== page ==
It turns out there was a silver lining to the Sherman Boys & Girls Club gymnasium roof collapse, caused by last December’s ice storm — quite literally, in fact. The gym’s silver, aluminum lining now lies in a twisted pile among scraps of siding and hills of broken cinder blocks.

It turns out there was a silver lining to the Sherman Boys & Girls Club gymnasium roof collapse, caused by last December’s ice storm — quite literally, in fact. The gym’s silver, aluminum lining now lies in a twisted pile among scraps of siding and hills of broken cinder blocks.


As construction crews worked Thursday to dismantle the few remaining I-beans where the gym once stood, Club Director Mike Delong surveyed the destruction. A space recently filled with children’s laughter and dribbling basketballs was instead dominated by the sound of hammers assaulting steel and the back-up-beep of a front-end loader. A worker ashed his cigarette near half court.


"The structural engineers determined that it all had to come down," said Delong. "And as you get into this and you see the (structure) and the beams and stuff, you can see how twisted they were all throughout the gym."


The tons of ice that folded the gym roof like an accordion have long since disappeared, but the damage they caused remains. Delong said the Club was fortunate that the roof collapse was contained to the gymnasium.


"This gym here was kind of separate in terms of it just flashed into this wall, so it was sort of a separate foundation for that, which was good," he explained. "The rest of the facility was sound, even though there was some collateral damage that’s going to have to be addressed with the roof, the flooring inside."


The Club has been operating out of an axillary building at Fairview Baptist Church since the storm, and Delong said the temporary digs have worked out surprisingly well.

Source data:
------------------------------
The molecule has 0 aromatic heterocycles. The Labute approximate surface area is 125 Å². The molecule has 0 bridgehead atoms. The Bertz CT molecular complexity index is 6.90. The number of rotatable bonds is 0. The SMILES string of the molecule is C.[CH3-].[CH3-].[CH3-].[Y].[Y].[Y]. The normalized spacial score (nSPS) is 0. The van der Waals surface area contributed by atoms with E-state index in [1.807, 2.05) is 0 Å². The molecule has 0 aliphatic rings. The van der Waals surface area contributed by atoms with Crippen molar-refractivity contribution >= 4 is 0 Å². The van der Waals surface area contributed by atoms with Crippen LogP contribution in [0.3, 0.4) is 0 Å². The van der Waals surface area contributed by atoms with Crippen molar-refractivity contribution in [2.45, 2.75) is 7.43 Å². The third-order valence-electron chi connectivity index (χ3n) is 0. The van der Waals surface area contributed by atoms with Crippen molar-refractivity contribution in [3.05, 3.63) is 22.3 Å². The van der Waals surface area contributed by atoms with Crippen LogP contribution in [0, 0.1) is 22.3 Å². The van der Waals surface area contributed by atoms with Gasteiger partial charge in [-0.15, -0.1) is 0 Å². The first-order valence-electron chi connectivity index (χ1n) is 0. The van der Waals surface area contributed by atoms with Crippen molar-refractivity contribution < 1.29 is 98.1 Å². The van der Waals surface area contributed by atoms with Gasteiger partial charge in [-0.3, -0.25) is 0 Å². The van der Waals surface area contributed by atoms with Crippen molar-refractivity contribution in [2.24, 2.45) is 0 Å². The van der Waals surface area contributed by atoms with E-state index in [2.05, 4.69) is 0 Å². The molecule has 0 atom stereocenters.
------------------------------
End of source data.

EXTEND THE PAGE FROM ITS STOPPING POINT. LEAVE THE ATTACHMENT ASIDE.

"It’s working out great, actually. The Fairview Baptist Church and their group have been so kind to us. I was actually more worried about where we were gonna go than I was whether the roof came the rest of the way down. So we’re very, very thankful to those people, they’ve been more than generous. They’ve gone out of their way to make us feel welcome there, and their facility is working out great for us."


After selecting a contractor for the gym rebuild next week, Delong said he expects things to move quickly, hopefully finishing by late summer. The Club will remain at Fairview until the new facility is complete.


"We’re not worried about the kids who would be in the building while we’re (rebuilding), but it’s just another liability that we don’t need to take," said Delong. "We’ve got a lot of equipment that’s been moved into the existing facility for storage, and we’re going to move in when it’s all said and done — nice and shiny and ready to go."


Club organizers said community generosity has provided ample support, but indirect costs remain.


"We’ve had a couple of local foundations support us," said Delong. "We have our insurance deductible covered, but as you get into it, you realize there’s just a lot more that goes into it. When you have to demolish a part and then rebuild, some things just don’t match with your existing, so that’s where we hope to get some additional financial support come in."


As for the silver lining — metaphorically speaking this time — Delong said the tragedy has provided some perspective for him and others in charge.


"I can’t tell you how many parents that we had … the very first day we were in (Fairview); we had eight or ten parents come in and say, ‘You don’t know how much anxiety we had, wondering if we were going to have a place to send our kids,’" said Delong. "When you’re faced with not being able to operate, and there not being a Boys & Girls Club in the community for the kids and for the parents, what are the options, you know? So the good part that’s come from it is that we realize more than ever how important it is that we’re able to exist in this community."